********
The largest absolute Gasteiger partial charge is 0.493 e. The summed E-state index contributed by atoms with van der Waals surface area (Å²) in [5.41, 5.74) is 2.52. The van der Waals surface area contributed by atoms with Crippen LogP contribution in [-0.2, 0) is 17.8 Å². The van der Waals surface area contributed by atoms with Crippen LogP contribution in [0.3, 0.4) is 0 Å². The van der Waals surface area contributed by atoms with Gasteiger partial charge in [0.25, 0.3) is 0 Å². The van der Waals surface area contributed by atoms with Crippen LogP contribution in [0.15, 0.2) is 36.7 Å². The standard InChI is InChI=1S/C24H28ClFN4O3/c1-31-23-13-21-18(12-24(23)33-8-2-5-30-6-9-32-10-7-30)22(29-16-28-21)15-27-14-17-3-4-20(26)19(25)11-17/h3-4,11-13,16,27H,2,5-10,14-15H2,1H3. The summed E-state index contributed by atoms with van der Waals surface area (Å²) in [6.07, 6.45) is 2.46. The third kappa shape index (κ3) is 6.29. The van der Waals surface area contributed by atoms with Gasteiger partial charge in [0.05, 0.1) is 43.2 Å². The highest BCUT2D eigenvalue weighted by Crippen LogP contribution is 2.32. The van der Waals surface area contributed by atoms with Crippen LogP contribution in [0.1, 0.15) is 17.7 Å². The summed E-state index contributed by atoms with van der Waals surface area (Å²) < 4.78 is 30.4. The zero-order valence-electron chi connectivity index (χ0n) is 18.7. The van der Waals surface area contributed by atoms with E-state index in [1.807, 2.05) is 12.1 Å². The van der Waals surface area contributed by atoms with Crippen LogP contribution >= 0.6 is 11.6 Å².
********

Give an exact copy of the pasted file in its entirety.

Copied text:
The largest absolute Gasteiger partial charge is 0.493 e. The summed E-state index contributed by atoms with van der Waals surface area (Å²) in [5.41, 5.74) is 2.52. The van der Waals surface area contributed by atoms with Crippen LogP contribution in [-0.2, 0) is 17.8 Å². The van der Waals surface area contributed by atoms with Crippen LogP contribution in [0.3, 0.4) is 0 Å². The van der Waals surface area contributed by atoms with Gasteiger partial charge in [0.25, 0.3) is 0 Å². The van der Waals surface area contributed by atoms with Crippen LogP contribution in [0.15, 0.2) is 36.7 Å². The standard InChI is InChI=1S/C24H28ClFN4O3/c1-31-23-13-21-18(12-24(23)33-8-2-5-30-6-9-32-10-7-30)22(29-16-28-21)15-27-14-17-3-4-20(26)19(25)11-17/h3-4,11-13,16,27H,2,5-10,14-15H2,1H3. The summed E-state index contributed by atoms with van der Waals surface area (Å²) in [6.07, 6.45) is 2.46. The third kappa shape index (κ3) is 6.29. The van der Waals surface area contributed by atoms with Gasteiger partial charge in [0.05, 0.1) is 43.2 Å². The highest BCUT2D eigenvalue weighted by Crippen LogP contribution is 2.32. The van der Waals surface area contributed by atoms with Crippen LogP contribution in [0.1, 0.15) is 17.7 Å². The summed E-state index contributed by atoms with van der Waals surface area (Å²) < 4.78 is 30.4. The zero-order valence-electron chi connectivity index (χ0n) is 18.7. The van der Waals surface area contributed by atoms with E-state index in [1.807, 2.05) is 12.1 Å². The van der Waals surface area contributed by atoms with Crippen LogP contribution >= 0.6 is 11.6 Å².